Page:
And here is the high efficiency furnace venting


  9. #24
    DIY Member keano016's Avatar
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    Quote Originally Posted by jadziedzic View Post
    You really do NOT want to tie a plumbing vent into the exhaust line of a high-efficiency furnace, regardless of whether it is "plastic and easy to tap into" or not.

    You do realize that home owners are not permitted to do their own plumbing work in Massachusetts, right? As much as I'm an avid do-it-yourselfer, at times I realize it is really better to hire a professional; not only do they have the knowledge and tools to do the job correctly, and probably in significantly less time that you could - to say nothing of safety concerns. If you go to sell your house some day any kludged-up plumbing work could be noticed by a home inspector, and you might need to drop some serious out-of-pocket bucks to correct the problem before you can sell.
    I agree with you that the job needs to be done right, not just do something mickey mouse job just because it is easy. I am soliciting input. If going around that 2ft wall and below the highest fixture is not a solution up to code (this is a diy that I feel comfortable doing) then my other options are going through the roof of tapping into the CI, for either of these options I will be probably hiring a plumber for. I am intimidated by the CI and not sure of the support I need to put to it (this is a 3 story high pipe, so it has some serious weight).

    Going through the roof seems the easiest solution, although that would mean 4 vents poking through my roof. I ve never done it so I may hire a plumber to do it.
    Last edited by keano016; 03-14-2011 at 06:22 AM.

  10. #25
    DIY Member keano016's Avatar
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    Quote Originally Posted by speede541 View Post
    Keano, I don't typically give advice here since I'm new at this and still feeling my way through my own plumbing projects. But I just wanted to share with you my experience with CI as a DIYer.

    In my case, I had a 4" CI vent to tap in to in order to install a Wye for a second toilet vent. The location of choice was in a closed wall, behind the toilet. Naturally, I had to remove the toilet and open the wall the gain access to the pipe, but it sounds like you're at that stage already.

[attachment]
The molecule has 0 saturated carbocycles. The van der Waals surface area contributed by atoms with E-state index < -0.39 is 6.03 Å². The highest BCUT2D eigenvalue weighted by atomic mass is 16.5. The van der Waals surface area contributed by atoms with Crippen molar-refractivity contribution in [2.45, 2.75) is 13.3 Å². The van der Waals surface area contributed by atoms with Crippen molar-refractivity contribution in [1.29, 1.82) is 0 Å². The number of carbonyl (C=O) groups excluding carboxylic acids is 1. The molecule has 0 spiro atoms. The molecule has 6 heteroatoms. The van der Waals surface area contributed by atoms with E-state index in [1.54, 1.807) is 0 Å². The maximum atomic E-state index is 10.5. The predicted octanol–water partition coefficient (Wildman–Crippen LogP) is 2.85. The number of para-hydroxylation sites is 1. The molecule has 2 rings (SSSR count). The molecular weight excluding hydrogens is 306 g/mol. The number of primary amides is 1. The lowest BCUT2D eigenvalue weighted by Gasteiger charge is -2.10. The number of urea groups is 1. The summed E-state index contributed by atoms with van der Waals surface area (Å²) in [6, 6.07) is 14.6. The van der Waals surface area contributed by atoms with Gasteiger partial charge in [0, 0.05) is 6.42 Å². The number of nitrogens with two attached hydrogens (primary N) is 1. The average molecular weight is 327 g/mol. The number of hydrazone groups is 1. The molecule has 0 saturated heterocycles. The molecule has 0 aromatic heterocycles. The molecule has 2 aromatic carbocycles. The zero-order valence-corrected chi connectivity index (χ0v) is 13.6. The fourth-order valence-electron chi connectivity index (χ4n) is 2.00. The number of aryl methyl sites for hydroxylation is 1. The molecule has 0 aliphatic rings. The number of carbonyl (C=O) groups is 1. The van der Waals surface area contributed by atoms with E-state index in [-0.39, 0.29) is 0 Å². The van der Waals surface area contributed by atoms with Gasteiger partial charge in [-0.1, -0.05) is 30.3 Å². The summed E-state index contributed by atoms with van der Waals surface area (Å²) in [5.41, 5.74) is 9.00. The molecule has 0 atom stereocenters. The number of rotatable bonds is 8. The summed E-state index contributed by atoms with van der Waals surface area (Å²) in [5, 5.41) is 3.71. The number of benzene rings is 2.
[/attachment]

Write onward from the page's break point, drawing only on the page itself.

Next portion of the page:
Then, with nothing but a 4" angle grinder, I began cutting away at the pipe. The grinder easily got half way through at my cut marks, then I had to back out and slice a wedge out of the section I was removing. A couple of vertical cuts along the sides, and the front half of the piece I was removing practically fell out. This left me a big opening to get at the back half, which came out just as easily. The cuts were clean and smooth and straight. I slapped the no-hub fittings on there, slid the metal bands out of the way, rolled up the rubber coupling, and the wye slid right into place.

    It was intimidating to start, but actually a very straight forward and satisfying project. Only two words of caution:
    - Griding iron is extremely messy. Wear a mask. Wear goggles. Protect finished surfaces with plastic.
    - Iron pipe is heavy. Make sure what you're cutting is supported -- both ends, before you get to cutting. Riser clamps for iron pipe are cheap, and will prevent an unsupported pipe from dropping through the floor or pulling through the roof.

    http://www.terrylove.com/forums/show...-CI&highlight=
    Your work looks great. Thanks for the advice but I am just that brave. Really worried about the support of that Ci that I would cut because it is 3 stories high.

  11. #26
    Plumber jimbo's Avatar
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    Quote Originally Posted by jadziedzic View Post
    You really do NOT want to tie a plumbing vent into the exhaust line of a high-efficiency furnace, regardless of whether it is "plastic and easy to tap into" or not.

    .

    Maybe I missed the post where that came up?? PLEASE do not attempt to connect a plumbing vent to any part of the HVAC flue, or anywhere else!

  12. #27
    DIY Member keano016's Avatar
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    Quote Originally Posted by jimbo View Post
    Maybe I missed the post where that came up?? PLEASE do not attempt to connect a plumbing vent to any part of the HVAC flue, or anywhere else!
    But the fresh air supply for the furnace is ok to be connected to the HVAC flue?

  13. #28
    Plumber jimbo's Avatar
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    Quote Originally Posted by keano016 View Post
    But the fresh air supply for the furnace is ok to be connected to the HVAC flue?
    Huh?? ..

  14. #29
    DIY Member jadziedzic's Avatar
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    The fresh air supply and the flue are NOT connected; that wye fitting just before the pipes exit the roof is what is known as a concentric vent. Here's a picture of what it looks like: http://www.alpinehomeair.com/viewcat...categoryID=346

  15. #30
    DIY Member keano016's Avatar
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    Quote Originally Posted by jadziedzic View Post
    The fresh air supply and the flue are NOT connected; that wye fitting just before the pipes exit the roof is what is known as a concentric vent. Here's a picture of what it looks like: http://www.alpinehomeair.com/viewcat...categoryID=346
    That makes sense. Very informative video. Thank you for the link.